Support our work helping children establish successful, independent lives. You can also learn about different ways to donate like tribute or planned gifts, or how to maximize your contribution through employer matching, recurring gifts, and more.
- Become a Corporate Partner
Make a lasting change in our community by becoming a Children’s Aid corporate partner. Explore our various corporate partnership packages, which include hosting career mentorship programs, event sponsorship opportunities, and group volunteer projects, to name a few.
- Attend or Sponsor Event
Join Children’s Aid to celebrate or fund the work that we do by sponsoring or attending an event. Learn about our annual benefit, Golf Classic, and marathon team, or our smaller events like the young professionals happy hours, site visits, student performances, and roundtables.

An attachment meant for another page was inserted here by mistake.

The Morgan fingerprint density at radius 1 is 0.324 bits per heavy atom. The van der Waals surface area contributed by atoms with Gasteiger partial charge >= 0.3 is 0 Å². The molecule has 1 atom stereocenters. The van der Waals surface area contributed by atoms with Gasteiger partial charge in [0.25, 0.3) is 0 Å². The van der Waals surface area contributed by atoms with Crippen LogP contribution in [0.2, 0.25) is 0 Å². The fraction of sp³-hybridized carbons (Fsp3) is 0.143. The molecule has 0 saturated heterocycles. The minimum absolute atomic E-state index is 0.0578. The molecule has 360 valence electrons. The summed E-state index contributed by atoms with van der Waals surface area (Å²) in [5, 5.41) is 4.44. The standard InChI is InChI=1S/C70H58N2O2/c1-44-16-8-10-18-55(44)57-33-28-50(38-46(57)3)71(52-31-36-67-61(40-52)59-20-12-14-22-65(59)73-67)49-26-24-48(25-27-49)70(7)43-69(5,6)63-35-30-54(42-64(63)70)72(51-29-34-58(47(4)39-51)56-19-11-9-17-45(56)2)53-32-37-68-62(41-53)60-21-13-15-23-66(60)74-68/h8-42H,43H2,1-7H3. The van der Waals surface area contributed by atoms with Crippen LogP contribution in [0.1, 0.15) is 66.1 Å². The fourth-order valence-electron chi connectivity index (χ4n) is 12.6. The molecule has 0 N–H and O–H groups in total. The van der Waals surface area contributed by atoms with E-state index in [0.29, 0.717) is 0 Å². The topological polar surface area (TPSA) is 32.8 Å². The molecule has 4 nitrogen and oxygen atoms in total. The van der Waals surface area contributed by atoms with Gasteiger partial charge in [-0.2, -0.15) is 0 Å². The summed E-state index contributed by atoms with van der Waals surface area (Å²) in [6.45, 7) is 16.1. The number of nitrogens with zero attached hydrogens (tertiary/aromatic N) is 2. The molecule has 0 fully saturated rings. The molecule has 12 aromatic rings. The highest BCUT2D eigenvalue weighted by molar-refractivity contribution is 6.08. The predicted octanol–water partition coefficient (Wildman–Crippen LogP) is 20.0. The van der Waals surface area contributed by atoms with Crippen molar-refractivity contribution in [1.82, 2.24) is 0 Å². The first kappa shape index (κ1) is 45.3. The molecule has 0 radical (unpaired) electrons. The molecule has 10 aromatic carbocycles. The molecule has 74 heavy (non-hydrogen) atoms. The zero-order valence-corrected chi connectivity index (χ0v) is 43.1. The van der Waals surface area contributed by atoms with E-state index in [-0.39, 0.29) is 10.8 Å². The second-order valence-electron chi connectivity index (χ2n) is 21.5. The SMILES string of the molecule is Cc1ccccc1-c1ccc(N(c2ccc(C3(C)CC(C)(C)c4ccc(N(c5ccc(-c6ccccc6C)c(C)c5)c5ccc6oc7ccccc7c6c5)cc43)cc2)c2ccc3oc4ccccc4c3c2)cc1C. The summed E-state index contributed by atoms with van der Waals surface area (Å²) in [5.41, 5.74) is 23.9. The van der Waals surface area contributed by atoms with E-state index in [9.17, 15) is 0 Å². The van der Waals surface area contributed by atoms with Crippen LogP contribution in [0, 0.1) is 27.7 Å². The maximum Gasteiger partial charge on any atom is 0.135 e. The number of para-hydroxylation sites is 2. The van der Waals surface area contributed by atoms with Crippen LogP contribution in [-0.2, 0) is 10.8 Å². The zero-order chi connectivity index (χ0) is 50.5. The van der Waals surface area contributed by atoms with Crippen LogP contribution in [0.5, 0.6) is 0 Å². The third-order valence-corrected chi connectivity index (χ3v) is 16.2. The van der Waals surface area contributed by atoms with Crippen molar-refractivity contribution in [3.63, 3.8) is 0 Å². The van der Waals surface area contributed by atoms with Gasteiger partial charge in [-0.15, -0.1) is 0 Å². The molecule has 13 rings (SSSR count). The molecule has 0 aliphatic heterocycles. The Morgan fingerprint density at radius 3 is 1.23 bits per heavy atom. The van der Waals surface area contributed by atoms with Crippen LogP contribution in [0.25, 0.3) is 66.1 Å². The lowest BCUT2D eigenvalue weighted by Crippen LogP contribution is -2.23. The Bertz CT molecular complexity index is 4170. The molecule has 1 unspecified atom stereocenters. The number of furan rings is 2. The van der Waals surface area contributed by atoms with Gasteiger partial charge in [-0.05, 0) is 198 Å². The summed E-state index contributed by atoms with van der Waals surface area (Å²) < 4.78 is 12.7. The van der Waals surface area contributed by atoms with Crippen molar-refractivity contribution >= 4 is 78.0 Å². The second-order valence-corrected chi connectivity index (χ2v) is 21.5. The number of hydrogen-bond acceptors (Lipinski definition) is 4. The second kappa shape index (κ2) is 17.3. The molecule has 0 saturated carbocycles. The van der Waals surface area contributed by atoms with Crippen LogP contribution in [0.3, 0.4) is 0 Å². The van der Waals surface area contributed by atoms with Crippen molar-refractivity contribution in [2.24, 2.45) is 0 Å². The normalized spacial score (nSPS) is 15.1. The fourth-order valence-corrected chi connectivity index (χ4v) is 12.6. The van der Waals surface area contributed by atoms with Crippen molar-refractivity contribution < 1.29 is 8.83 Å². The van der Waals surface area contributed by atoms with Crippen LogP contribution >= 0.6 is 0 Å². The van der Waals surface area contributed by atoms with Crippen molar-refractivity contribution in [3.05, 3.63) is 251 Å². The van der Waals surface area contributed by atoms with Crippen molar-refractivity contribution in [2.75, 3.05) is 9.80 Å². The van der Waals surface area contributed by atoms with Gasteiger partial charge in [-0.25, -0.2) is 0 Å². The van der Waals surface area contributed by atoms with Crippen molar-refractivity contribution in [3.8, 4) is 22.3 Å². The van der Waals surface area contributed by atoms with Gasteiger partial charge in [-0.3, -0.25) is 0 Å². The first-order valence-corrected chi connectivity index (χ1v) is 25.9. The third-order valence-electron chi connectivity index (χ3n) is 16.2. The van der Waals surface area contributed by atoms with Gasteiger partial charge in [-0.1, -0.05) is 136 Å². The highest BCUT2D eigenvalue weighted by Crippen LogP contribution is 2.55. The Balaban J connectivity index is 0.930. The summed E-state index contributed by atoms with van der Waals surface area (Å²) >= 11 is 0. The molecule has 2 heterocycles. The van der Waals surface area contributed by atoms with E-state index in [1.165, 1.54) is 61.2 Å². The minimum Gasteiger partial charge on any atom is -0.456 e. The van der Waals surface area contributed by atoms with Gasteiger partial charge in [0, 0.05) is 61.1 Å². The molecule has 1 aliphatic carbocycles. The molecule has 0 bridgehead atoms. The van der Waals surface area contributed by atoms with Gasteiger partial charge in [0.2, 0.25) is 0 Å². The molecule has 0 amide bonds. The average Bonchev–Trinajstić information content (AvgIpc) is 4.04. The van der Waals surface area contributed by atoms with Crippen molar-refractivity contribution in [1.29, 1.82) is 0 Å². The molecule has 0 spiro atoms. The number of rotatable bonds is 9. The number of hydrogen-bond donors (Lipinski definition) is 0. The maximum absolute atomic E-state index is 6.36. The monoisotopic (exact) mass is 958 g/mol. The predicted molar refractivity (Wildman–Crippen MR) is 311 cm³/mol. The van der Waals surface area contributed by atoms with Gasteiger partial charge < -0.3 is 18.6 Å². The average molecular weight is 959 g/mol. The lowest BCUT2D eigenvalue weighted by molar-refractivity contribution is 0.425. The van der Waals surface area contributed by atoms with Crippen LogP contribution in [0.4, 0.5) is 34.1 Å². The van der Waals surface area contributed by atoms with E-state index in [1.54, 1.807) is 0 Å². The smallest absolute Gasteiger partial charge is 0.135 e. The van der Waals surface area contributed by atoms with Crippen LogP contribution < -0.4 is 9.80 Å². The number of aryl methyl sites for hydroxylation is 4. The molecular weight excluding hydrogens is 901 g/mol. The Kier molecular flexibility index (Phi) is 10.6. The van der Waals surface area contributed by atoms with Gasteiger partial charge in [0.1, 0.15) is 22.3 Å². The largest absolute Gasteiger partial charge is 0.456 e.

- Host a fundraiser
Do you have an upcoming birthday or wedding? Or a bar/bat mitzvah or charity sporting event? There are limitless ways to create your own fundraising campaign to make a difference in a child’s life. We will work closely with you to create your own customized crowdfunding page.
- Join the Young Professional Group
The Children’s Aid young professionals group is called the “Associates Council.” It’s an active and supportive community of early- and mid-career professionals who plan fundraising events, volunteer with our children, make lasting connections with like-minded colleagues, and become leaders in the Children’s Aid community.
For those who can generously offer their time, we have a variety of rewarding volunteer opportunities. Whether it’s tutoring students, serving a hot Thanksgiving meal, or beautifying one of our sites, all of our options allow you to help our youth learn, grow, and lead—at every step of their development.
Every Step of the Way
A luncheon provides an opportunity for our youth to realize their full potential.
Binghamton University and NCCS develop the nation’s first online certificate program on community schools.
Our Pre-K teachers will continue to be paid less than their DOE peers.